July 27, 2023

I always blog on our anniversary. This, I suppose, is obvious, as I am clearly thinking about marriage, our marriage, and the nature of intimate relationships. And I am, as always, grateful for my spouse and our partnership. As I’ve mentioned many times in various blogs, our marriage has not always been a cakewalk. But, our marriage has always been one of love, stubborn commitment, honesty, and persistence.

This year, I had a lot of interesting and mixed feelings about our marriage. Not about us, nor about our partnership, but about twenty-nine years. Yup. Just the number. Because, y’all, that’s a lot of years. We have long past the point of being together and married longer than we were ever single. We have been through quite a few phases of marriage. We weathered ups and downs – more than once. We have been friends, best friends, acquaintances, enemies, lovers, partners, and adversaries. We find ourselves empty nesters, and enjoying a new sort of comfort and ease, kinship, and intimacy. But still, twenty-nine just kept nagging at me.

Where do I begin and end? Who am I outside of my spouse? How can my life be understood without him?  Is there an individual Sarah anymore? Or just an amalgamation of SarahJoe? And what does that mean? How do I feel about that? Because right now, twenty-nine feels both lovely and scary. Both beautiful and co-dependent. Both deeply intimate and logically practical.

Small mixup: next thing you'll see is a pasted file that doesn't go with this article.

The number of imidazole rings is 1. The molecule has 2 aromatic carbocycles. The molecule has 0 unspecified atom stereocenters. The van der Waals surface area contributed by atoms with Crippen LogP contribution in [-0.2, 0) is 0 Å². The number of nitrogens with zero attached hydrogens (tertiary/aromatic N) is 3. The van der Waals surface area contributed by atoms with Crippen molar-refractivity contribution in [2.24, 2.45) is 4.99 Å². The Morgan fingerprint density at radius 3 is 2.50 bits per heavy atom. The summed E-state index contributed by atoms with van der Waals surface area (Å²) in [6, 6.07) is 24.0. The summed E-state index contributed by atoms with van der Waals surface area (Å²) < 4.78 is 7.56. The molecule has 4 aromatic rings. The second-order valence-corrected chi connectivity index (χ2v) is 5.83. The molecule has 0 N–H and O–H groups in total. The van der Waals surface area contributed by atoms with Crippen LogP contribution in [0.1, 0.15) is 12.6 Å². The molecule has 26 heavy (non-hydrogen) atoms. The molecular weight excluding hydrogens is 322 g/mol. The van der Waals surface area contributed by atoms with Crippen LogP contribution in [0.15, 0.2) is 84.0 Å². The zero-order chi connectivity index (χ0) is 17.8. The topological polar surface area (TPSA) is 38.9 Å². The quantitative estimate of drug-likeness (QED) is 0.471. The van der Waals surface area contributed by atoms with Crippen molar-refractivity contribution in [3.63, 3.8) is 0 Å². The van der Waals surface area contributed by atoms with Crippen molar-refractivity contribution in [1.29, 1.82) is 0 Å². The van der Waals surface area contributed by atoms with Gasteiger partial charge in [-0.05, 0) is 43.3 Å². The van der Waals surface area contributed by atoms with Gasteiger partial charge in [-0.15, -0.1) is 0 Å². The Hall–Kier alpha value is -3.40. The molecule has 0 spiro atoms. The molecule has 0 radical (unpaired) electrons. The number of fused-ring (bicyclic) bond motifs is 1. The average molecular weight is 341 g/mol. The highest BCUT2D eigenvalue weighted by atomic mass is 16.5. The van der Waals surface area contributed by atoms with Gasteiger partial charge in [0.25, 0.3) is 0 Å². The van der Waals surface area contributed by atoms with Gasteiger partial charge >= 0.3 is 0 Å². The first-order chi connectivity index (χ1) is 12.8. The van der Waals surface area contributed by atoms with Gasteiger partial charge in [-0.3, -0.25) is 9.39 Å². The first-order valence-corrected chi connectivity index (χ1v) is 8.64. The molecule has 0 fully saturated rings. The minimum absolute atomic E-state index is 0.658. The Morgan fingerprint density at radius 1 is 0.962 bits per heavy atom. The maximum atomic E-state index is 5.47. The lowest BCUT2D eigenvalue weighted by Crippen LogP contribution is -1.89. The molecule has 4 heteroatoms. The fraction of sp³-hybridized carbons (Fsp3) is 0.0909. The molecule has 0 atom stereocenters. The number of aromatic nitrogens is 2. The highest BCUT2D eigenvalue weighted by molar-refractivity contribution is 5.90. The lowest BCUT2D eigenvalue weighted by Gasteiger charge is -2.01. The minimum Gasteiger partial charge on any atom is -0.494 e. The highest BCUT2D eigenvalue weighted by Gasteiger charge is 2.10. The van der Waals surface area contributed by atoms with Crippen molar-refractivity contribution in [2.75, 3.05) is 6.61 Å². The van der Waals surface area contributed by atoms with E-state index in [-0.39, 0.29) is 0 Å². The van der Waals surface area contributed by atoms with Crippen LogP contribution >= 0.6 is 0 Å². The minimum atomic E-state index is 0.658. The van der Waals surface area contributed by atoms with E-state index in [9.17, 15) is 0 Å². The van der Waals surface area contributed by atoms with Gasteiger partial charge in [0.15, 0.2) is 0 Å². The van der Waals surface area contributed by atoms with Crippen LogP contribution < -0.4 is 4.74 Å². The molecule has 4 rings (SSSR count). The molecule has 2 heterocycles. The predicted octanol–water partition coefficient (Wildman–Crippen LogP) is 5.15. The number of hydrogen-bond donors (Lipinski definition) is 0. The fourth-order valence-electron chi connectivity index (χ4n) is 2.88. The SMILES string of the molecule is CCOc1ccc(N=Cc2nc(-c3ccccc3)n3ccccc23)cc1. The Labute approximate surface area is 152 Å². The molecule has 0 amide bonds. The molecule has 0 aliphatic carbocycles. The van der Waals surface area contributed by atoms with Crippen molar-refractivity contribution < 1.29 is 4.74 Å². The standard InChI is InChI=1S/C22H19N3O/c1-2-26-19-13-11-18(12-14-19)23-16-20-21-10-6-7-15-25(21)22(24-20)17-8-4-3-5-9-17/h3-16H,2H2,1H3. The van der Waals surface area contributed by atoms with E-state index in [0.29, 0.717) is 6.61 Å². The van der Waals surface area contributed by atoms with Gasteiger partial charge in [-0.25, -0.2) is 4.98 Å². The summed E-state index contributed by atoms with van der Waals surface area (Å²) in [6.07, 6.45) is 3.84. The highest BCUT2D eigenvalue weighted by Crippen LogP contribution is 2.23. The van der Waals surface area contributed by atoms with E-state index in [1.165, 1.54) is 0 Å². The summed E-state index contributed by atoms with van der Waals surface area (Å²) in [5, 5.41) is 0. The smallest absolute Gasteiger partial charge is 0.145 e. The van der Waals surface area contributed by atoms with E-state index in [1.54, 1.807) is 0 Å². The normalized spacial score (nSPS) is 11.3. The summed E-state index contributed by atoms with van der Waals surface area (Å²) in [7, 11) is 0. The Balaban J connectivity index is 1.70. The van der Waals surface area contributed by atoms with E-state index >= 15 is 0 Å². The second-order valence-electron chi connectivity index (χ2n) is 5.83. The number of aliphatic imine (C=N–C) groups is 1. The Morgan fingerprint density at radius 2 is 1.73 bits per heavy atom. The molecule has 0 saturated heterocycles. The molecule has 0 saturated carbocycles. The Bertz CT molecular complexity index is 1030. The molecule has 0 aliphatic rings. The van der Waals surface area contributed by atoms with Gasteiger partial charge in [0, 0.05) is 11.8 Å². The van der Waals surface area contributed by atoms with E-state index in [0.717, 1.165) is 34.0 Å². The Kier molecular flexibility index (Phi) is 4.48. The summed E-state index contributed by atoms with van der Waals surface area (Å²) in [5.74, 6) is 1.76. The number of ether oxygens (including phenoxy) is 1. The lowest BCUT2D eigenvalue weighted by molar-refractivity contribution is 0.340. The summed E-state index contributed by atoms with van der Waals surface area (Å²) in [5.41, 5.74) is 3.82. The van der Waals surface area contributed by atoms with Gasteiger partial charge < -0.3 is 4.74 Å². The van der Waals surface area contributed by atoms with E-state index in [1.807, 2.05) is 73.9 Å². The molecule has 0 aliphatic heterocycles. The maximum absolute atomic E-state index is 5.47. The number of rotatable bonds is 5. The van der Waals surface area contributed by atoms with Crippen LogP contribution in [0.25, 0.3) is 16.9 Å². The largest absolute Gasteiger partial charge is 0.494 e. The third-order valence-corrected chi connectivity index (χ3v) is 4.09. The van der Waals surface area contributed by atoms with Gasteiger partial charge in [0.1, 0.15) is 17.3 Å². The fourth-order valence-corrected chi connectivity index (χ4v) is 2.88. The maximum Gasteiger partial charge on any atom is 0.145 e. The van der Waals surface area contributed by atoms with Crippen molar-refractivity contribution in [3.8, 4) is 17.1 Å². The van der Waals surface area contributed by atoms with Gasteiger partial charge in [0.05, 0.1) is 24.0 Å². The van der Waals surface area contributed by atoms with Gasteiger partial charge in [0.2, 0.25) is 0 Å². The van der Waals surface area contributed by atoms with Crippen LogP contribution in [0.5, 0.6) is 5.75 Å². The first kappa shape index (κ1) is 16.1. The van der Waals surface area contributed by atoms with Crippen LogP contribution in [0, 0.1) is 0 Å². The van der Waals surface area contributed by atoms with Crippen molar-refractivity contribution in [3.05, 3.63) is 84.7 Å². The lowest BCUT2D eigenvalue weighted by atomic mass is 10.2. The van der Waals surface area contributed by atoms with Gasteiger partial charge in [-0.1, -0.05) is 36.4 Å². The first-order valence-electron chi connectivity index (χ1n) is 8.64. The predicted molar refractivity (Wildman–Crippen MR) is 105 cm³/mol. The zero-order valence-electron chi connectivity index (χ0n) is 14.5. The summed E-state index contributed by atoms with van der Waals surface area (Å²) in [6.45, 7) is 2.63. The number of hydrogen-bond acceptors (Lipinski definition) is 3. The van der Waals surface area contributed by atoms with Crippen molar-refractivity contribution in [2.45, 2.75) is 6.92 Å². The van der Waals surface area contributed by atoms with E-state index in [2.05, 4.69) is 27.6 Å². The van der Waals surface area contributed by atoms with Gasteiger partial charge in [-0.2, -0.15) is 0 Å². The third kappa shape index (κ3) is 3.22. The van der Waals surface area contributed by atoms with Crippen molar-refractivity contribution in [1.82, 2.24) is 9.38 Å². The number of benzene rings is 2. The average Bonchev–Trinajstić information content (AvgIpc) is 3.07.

Of course, I shared this with my husband. He listened, but I could tell it didn’t really resonate with him. Instead, over our weekend get-away, a cocktail, and some good New Orleans grub (compliments of an excellent chef in Wimberley, Texas), he told me a bit about Tracy Chapman’s “Fast Car.” More specifically, he talked about “being someone.”

Now, many of us, especially when younger, think being someone means somehow transcending our location, economic circumstances, or social circles. We might entertain ideas of fame or achieving a degree of expertise in our careers. We want to be known. We want to be seen. We want to be someone.

But the truth is that the older I get, the years have granted me some wisdom. And being someone to the larger world means less to me. As my husband talked about Chapman’s lyrics, and the layers and layers of meaning woven in them, he became teary. Being someone, he said, was to look at me and know he was my someone. Being someone, he said, was for me to know that to him, I was his someone. And, he added, isn’t that, in the end, the greatest gift?

Well, then. Yes. Yes, it is.  

It’s true there is no way to understand my life without understanding Joey. I am who I am because of him. And at a deeply theological level, God is the great “I am.” There is a certain sacredness in our partnership, a holy and mystical understanding of him, me, and us that is daunting and mysterious. I am . . . because of my spouse. He is . . . because of me. I’m still unraveling this a bit, and making sense of the individual and the collective. But as he wrapped his arm around my shoulder, pulling me out of the restaurant and into our future, twenty-nine suddenly seemed too fast a car. Speeding along, being someone to someone.